(photo: David Toerge)
From 1927 to 1935, architect Gardner Dailey designed some of the finest French chateaux and English country seats on the Peninsula. Witty, nattily dressed, and piloting a Mercedes, Dailey attracted clients from his own circle—high society.
But in 1935, courageously, he dropped historic styles for open plans, glass walls, and garden rooms—becoming one of Northern California’s first all-out modern architects.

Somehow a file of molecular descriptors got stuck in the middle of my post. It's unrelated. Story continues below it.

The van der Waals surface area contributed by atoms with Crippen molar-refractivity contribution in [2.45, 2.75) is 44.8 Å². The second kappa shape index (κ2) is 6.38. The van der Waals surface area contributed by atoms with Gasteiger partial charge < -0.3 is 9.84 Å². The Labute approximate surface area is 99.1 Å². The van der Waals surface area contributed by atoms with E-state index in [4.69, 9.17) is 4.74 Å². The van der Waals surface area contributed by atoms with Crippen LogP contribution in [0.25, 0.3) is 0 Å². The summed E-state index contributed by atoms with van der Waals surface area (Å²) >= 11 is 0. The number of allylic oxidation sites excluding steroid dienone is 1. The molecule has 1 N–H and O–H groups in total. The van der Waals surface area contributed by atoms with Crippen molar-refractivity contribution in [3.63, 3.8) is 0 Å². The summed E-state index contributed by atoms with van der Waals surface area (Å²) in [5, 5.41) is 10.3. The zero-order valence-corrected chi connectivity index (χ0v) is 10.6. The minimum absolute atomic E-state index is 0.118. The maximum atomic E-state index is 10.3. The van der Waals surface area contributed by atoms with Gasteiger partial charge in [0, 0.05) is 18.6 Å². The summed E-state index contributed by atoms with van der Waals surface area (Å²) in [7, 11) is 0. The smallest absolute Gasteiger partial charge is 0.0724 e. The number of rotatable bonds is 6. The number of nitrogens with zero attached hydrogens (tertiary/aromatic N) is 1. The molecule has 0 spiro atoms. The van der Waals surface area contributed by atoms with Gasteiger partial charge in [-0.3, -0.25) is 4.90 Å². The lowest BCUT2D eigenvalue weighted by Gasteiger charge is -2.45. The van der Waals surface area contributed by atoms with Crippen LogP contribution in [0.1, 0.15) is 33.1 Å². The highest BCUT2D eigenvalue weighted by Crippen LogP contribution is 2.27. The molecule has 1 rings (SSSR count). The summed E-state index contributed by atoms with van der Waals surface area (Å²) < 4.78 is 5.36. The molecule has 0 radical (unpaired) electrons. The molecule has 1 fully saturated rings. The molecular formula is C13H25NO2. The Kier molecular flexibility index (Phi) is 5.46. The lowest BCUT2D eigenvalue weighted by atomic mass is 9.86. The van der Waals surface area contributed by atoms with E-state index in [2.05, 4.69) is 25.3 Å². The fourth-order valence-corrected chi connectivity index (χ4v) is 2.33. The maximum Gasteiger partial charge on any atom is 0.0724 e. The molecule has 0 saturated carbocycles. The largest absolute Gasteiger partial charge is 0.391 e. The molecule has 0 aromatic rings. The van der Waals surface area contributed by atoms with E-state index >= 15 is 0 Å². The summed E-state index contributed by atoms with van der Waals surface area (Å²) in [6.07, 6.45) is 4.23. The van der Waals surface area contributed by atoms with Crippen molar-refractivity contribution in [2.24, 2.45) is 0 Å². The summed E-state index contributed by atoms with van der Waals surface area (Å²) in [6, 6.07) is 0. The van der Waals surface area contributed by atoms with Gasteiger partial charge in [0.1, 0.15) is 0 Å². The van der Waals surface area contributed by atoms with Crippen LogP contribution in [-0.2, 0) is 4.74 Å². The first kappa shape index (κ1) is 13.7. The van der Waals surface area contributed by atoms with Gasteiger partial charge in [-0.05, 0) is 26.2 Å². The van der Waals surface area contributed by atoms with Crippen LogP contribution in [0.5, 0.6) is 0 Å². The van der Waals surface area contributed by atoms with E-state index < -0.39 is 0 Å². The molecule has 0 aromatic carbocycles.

Architect Paul Adamson, author of Eichler: Modernism Rebuilds the American Dream, will discuss ‘The Modern Work of Gardner Dailey’ 6 p.m. Thursday, October 18, at the Bayside Conference Room (on Pier 1, the Embarcadero at Washington Street) in San Francisco.
“The core of Dailey’s work is orthodox modernism, fairly pure in expression,” says Adamson, who is writing a book on Dailey. Noting that Dailey began as a landscape engineer, Adamson says, “His buildings are integrally related to their landscape, sometimes to such a degree that the landscape just passes right through the building.”
Adamson’s lecture is $8 for members of San Francisco Architectural Heritage; $12 for non-members. For more information, click here.